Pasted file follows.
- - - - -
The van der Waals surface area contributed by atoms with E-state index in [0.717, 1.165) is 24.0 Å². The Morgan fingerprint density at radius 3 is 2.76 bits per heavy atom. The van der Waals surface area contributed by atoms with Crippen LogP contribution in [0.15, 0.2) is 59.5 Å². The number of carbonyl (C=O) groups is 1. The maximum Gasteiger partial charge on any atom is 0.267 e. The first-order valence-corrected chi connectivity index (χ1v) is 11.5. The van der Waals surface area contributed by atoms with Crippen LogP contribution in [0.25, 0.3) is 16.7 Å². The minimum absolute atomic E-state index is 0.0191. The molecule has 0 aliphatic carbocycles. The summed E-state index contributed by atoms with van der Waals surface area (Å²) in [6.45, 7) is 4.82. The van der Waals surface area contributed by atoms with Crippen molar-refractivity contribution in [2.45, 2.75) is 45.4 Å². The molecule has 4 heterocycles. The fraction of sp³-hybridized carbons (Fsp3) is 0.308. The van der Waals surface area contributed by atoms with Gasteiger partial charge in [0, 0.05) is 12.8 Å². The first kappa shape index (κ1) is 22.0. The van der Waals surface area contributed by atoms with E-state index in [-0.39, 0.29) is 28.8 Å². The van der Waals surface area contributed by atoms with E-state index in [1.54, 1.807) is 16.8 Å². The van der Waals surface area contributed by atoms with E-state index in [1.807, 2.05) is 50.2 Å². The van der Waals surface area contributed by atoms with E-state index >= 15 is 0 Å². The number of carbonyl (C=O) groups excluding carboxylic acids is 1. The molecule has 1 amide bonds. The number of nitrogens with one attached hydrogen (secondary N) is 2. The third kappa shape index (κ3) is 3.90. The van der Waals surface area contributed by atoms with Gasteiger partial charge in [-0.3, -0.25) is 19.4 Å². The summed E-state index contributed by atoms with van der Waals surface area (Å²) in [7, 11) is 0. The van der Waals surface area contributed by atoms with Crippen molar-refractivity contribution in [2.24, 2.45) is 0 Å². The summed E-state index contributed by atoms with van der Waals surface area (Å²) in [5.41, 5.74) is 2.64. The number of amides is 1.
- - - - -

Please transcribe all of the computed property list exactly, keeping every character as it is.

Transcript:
The van der Waals surface area contributed by atoms with E-state index in [0.717, 1.165) is 24.0 Å². The Morgan fingerprint density at radius 3 is 2.76 bits per heavy atom. The van der Waals surface area contributed by atoms with Crippen LogP contribution in [0.15, 0.2) is 59.5 Å². The number of carbonyl (C=O) groups is 1. The maximum Gasteiger partial charge on any atom is 0.267 e. The first-order valence-corrected chi connectivity index (χ1v) is 11.5. The van der Waals surface area contributed by atoms with Crippen LogP contribution in [0.25, 0.3) is 16.7 Å². The minimum absolute atomic E-state index is 0.0191. The molecule has 0 aliphatic carbocycles. The summed E-state index contributed by atoms with van der Waals surface area (Å²) in [6.45, 7) is 4.82. The van der Waals surface area contributed by atoms with Crippen molar-refractivity contribution in [2.45, 2.75) is 45.4 Å². The molecule has 4 heterocycles. The fraction of sp³-hybridized carbons (Fsp3) is 0.308. The van der Waals surface area contributed by atoms with Gasteiger partial charge in [0, 0.05) is 12.8 Å². The first kappa shape index (κ1) is 22.0. The van der Waals surface area contributed by atoms with E-state index in [-0.39, 0.29) is 28.8 Å². The van der Waals surface area contributed by atoms with E-state index in [1.54, 1.807) is 16.8 Å². The van der Waals surface area contributed by atoms with E-state index in [1.807, 2.05) is 50.2 Å². The van der Waals surface area contributed by atoms with E-state index >= 15 is 0 Å². The number of carbonyl (C=O) groups excluding carboxylic acids is 1. The molecule has 1 amide bonds. The number of nitrogens with one attached hydrogen (secondary N) is 2. The third kappa shape index (κ3) is 3.90. The van der Waals surface area contributed by atoms with Gasteiger partial charge in [-0.3, -0.25) is 19.4 Å². The summed E-state index contributed by atoms with van der Waals surface area (Å²) in [7, 11) is 0. The van der Waals surface area contributed by atoms with Crippen molar-refractivity contribution in [2.24, 2.45) is 0 Å². The summed E-state index contributed by atoms with van der Waals surface area (Å²) in [5.41, 5.74) is 2.64. The number of amides is 1.